Monday, January 28, 2013

Amanuensis Monday: Memos in a bible

Ongoing transcriptions of papers found in BISHOP family file at the New York State Library in Albany.

Original copy.

Enhanced view of photocopy.

Richard W Bishop was killed in the battle at Plattsburg 1814.

Elisha Blinn Jr was killed by the cars in 1847.

April 4th 1855 adopted Helen Winn into the family.

Thanks to Elsie Saar for posting their headstones at Find A Grave.

Online catalog for the New York State Library

Fortunately, letters and the diary of Richard W Bishop survived and are housed at the New York State Library.

Because Elisha Blinn "was killed by the cars," I sought a newspaper article.  This blurb from the Weekly Eagle in Vermont characterizes Mr T Blinn as unable to hear or speak.  He was struck from behind by the train headed to Albany.  It took a few hours for him to die.  Perhaps this was his ride home.  I wonder if he was alone and how his family found out that he had been in an accident.

Monday, January 21, 2013

Amanuensis Monday: Blinn and Bishop deaths in family bible

Transcription of contents of Bishop family file at the New York State Library in Albany.

Family Record:  Deaths.

Mr Richard Bishop died September 15th 1814 aged 33 years at Plattsburg Clinton Co N. York.

Mrs Abigail Bishop died in Austerlitz Col Co New York aged 60 years 5 months June 9 1852.

Carolina Bishop wife of Ashley Blinn, died at Albany, March 14, 1893, aged 82 years.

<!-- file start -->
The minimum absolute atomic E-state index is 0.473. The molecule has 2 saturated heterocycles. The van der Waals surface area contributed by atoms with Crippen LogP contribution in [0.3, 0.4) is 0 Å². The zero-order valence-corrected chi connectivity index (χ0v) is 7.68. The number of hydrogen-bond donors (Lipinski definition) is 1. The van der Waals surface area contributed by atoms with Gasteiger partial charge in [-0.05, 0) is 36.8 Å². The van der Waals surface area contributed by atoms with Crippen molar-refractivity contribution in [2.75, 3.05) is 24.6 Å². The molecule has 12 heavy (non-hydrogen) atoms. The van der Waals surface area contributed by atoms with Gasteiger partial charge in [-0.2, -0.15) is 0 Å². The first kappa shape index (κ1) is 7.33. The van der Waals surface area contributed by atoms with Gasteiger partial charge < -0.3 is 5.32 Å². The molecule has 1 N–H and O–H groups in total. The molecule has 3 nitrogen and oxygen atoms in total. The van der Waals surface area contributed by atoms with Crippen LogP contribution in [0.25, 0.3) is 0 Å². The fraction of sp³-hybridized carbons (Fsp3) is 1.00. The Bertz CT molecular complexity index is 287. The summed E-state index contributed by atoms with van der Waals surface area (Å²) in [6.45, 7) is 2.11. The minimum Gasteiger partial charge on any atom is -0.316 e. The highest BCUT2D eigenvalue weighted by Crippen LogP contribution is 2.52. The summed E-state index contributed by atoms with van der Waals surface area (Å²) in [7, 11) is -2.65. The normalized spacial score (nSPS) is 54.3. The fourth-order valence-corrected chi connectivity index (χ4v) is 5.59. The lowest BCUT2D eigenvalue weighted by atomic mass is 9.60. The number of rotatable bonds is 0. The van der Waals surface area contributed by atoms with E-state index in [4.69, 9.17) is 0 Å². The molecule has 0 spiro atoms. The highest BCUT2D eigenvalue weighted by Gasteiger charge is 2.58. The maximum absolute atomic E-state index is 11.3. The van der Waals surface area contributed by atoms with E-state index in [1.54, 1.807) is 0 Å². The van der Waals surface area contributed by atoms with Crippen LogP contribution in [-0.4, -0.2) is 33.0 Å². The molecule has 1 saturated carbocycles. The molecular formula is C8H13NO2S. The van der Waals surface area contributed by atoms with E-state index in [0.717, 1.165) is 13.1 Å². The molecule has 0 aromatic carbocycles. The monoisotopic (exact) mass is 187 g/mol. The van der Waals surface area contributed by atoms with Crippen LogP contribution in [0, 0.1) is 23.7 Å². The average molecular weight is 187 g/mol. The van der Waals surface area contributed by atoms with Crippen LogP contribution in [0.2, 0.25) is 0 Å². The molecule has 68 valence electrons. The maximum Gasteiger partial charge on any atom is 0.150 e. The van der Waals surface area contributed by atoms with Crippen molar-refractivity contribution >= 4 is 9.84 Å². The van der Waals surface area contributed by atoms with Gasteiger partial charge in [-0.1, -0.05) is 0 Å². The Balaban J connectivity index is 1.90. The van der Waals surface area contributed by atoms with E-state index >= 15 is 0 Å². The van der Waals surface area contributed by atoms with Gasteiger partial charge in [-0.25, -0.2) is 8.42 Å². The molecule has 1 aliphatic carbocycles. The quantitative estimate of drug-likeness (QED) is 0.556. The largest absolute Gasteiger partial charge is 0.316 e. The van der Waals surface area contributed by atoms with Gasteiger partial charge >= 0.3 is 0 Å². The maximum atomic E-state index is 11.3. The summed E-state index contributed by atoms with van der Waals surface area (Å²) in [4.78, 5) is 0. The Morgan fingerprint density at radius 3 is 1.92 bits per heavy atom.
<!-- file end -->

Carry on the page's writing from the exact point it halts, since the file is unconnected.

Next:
Mr Elisha Blinn died October 7 1835 in Austerlitz Col Co NY.  Aged 82 years 6 months.

His wife Loisa Blinn died September 17 1848 in Austerlitz Col Co.  Aged 85 years 7 months.

Mr Elisha Blinn, Jr died September 10 1847 in Chatham Col Co NY.  Aged 60 years 7 months.

Ashley Blinn died November 1866.  Aged 76 years

Helen, adopted daughter of Ashley and Caroline Blinn, died February 1 1863.

Here is this family in the 1860 United States Federal Census, living in Austerlitz, Columbia County, New York.  Hellen was 14 years old when she died in 1863.  Ashley Blinn, the father, died three years later in 1866.  Caroline lived 33 more years.  Thank you to Elsie Saar for using Find A Grave to post these headstones in Red Rock Cemetery in Columbia County, New York.

1860 United States Federal Census
Austerlitz, Columbia County, New York

Friday, January 18, 2013

Ancestry Composition

Among the new genealogy tools at 23andMe is the Ancestry Composition.  This tool presents the DNA that you have that is very similar to the DNA of people in other parts of the world.  Because both of my parents have tested at 23andMe, I can show my DNA broken down into the half from my mother and the half from my father.

Ancestry Composition for Me
in relation to both of my parents

Both my parents are essentially of European descent.  My father's tree is mostly Colonial American with a splash of German and Irish.  My mother's tree better illustrates my composition.  My 22% British and Irish from my mother's side is most likely because of my maternal grandmother, Jeannette ODonnell.  All of her ancestors trace back to Ireland by the mid 1850s.  My 11.7% Ashkenazi is likely from my paternal grandfather's father.  What makes me think this?  Look at my mother's Ancestry Composition by chromosome.

Ancestry Composition by chromosome for Jody's mom

On her 23rd pair of chromosomes, XX, a woman carries no genetic information from her father's father.  IF one paternal grandparent was Ashkenazi and the other was not, then we can tell from this analysis that it was the paternal grandfather who was Ashkenazi because there is no Ashkenazi inheritance on the XX chromosomes.